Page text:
This form of broadcasting is defined as the transmission of content, often including music, to a certain targeted section of the public – such as the music you hear in the supermarket or at the mall.
“Usually transmitted via satellite or the internet to a restricted audience, such in-store or in-house radio stations do not require an ICASA licence. But users do need to obtain a licence from SAMRO, authorising them to use SAMRO members’ music,” explains Keitumetse Setshedi, SAMRO’s Broadcasting and Online Transmissions Manager.
“A narrowcaster can be used for any venue, even hospitals, schools, taxi ranks or airports, as the concept is just about relaying a signal to a specific target audience,” she adds. “However, it is worth noting that for instance an airport or taxi rank can ‘broadcast’ some content through its PA system, not as a narrowcaster but merely playing pre-recorded content aired from its offices.”
“Narrowcasting is yet another avenue for SAMRO members to reap the rewards for their creative output whenever their music is used publicly. And for businesses, the benefit is that the music creates a certain feel or ambience,” explains Setshedi. “That then adds value for the business as this is enjoyed by the target market, and it makes the audience stay longer – for instance, at a restaurant – and keep coming back.”
Adds Xolani Zulu, the Accounts Executive for Mechanical Rights at SAMRO: “This is becoming a popular form of marketing by retailers. They use customer demographics to select the type of music played in specific areas at specific times of the day.”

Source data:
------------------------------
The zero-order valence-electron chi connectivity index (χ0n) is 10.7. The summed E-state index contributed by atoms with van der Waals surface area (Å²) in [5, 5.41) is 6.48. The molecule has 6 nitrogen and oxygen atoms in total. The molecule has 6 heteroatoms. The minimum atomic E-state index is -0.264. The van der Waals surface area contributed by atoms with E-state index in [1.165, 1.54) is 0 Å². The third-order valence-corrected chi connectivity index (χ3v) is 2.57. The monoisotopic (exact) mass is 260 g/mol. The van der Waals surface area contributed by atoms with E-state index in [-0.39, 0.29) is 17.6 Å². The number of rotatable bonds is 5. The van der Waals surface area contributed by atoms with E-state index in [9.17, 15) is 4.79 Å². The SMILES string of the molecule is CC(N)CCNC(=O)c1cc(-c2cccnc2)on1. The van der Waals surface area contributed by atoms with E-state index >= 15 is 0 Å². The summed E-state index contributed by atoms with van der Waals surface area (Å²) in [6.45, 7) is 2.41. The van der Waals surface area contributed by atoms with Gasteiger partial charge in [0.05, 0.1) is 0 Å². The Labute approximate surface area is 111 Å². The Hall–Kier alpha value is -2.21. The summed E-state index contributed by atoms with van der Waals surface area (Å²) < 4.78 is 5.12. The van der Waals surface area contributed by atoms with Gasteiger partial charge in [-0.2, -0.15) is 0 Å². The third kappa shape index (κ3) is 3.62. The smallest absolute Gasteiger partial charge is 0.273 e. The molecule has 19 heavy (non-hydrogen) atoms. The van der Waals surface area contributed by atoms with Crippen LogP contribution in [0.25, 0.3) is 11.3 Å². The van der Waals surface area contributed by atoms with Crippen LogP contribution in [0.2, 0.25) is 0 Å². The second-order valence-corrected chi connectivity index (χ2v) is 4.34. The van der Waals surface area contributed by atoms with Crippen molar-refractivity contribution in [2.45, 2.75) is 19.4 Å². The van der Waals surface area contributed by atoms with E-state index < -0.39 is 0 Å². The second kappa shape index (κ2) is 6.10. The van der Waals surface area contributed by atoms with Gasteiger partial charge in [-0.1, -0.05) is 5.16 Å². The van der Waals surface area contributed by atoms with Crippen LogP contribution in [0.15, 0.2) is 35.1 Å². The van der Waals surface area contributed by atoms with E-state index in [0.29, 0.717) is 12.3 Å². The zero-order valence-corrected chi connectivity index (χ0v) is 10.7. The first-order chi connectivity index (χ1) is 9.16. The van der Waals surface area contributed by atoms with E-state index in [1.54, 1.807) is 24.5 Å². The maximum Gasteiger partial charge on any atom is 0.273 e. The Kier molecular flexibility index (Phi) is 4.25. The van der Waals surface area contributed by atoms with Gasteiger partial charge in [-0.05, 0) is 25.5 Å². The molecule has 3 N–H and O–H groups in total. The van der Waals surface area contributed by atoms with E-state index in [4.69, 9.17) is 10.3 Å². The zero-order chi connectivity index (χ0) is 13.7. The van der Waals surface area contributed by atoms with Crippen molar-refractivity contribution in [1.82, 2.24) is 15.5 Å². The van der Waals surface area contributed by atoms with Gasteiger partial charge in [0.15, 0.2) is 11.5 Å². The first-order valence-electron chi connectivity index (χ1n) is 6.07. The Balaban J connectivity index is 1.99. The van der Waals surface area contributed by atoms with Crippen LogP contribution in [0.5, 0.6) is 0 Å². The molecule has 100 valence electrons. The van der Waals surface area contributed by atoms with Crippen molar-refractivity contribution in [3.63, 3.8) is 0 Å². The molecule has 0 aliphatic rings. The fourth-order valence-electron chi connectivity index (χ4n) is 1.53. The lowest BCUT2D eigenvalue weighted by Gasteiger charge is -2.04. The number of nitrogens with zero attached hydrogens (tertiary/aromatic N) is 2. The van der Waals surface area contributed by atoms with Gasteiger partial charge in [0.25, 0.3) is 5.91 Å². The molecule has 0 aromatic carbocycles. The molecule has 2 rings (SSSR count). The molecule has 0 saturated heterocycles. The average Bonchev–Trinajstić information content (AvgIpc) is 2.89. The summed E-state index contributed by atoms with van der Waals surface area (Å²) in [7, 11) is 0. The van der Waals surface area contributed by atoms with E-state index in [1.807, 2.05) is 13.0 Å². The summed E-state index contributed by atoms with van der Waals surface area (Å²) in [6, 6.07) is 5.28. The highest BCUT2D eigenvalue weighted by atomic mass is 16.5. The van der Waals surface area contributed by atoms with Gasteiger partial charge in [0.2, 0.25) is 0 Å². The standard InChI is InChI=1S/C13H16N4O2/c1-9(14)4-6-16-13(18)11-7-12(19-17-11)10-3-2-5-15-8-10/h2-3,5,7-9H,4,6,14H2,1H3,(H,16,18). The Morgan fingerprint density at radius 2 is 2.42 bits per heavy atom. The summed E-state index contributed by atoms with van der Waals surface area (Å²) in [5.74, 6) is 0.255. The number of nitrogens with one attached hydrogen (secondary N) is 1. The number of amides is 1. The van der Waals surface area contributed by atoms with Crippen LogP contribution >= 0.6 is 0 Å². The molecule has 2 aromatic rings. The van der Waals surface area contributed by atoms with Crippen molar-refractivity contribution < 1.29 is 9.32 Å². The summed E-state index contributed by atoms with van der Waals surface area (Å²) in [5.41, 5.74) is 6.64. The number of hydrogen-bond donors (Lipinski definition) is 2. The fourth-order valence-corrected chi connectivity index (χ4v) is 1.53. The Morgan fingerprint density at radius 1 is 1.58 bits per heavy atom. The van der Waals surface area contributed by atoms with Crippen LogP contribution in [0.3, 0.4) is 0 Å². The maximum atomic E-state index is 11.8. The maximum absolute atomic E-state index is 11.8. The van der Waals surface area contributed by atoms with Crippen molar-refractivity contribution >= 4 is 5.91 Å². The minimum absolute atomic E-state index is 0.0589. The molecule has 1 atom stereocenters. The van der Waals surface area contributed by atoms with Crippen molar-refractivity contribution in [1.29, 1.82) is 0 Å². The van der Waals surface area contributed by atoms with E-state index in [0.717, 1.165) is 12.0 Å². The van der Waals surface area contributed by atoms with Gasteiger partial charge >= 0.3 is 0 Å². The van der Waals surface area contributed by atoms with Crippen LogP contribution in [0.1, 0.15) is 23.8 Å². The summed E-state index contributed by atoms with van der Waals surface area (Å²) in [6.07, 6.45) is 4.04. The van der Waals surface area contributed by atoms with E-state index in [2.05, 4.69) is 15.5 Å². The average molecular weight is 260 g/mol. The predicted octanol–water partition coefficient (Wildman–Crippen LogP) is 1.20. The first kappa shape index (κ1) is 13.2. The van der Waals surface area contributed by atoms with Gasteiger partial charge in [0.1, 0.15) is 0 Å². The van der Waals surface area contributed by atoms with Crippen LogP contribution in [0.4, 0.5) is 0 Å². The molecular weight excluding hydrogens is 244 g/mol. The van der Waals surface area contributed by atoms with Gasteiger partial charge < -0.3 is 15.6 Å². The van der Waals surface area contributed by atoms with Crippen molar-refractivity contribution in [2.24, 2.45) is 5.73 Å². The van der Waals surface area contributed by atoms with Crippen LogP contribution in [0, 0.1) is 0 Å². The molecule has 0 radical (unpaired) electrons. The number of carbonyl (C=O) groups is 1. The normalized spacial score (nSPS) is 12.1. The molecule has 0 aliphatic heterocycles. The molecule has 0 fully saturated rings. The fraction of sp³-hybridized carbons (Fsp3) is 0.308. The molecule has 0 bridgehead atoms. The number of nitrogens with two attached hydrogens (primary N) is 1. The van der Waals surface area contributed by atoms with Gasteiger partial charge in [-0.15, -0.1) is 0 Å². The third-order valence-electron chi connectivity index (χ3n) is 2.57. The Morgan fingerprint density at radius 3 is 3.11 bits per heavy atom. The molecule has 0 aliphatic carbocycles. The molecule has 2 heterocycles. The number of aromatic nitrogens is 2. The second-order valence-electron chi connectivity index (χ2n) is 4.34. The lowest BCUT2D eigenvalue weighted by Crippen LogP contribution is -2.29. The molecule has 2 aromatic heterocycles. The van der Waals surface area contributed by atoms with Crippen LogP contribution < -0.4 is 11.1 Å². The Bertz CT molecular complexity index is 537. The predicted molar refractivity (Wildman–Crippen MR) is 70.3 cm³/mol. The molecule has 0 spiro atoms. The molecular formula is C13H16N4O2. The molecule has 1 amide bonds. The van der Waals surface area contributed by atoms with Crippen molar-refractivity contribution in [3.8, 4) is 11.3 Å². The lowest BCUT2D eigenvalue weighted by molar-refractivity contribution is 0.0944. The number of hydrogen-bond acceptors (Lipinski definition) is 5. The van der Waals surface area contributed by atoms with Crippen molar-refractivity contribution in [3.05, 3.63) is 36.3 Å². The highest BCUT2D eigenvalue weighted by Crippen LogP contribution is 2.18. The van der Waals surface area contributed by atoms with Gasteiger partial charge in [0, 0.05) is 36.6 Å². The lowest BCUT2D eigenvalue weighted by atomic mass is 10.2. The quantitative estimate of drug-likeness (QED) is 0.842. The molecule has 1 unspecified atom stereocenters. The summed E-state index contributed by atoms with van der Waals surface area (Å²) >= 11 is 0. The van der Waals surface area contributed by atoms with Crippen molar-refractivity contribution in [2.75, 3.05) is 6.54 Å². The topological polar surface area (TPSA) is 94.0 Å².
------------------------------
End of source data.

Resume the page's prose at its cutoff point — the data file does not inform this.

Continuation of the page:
According to Zulu, the arrival of digital music and online streaming has created new challenges, with many more players entering the industry. New technology has made commercial music more “freely” available and is posing additional licence compliance challenges – while also opening up opportunities – for SAMRO.
“Narrowcasters know that they need to be licensed, but unfortunately a number of our clients assume that all narrowcasters are compliant, which is not always the case. However, the SAMRO Sales Department is actively addressing this challenge,” says Zulu.
To keep abreast of the huge volume of licensed music used in this way, SAMRO collects playlists and cue sheets from all licensees. This allows the organisation to track music usage and perform statistical analyses to determine the appropriate licence fees, which will ultimately be passed on to the music creators as royalty income.
“Digital media is much more accurate when it comes to reporting, so this is going to be an advantage going forward. We collect market intelligence and receive information from members whose music is played by some of the narrowcasters. In some cases we conduct cold-calling exercises to investigate the use of rights-protected music,” Zulu adds.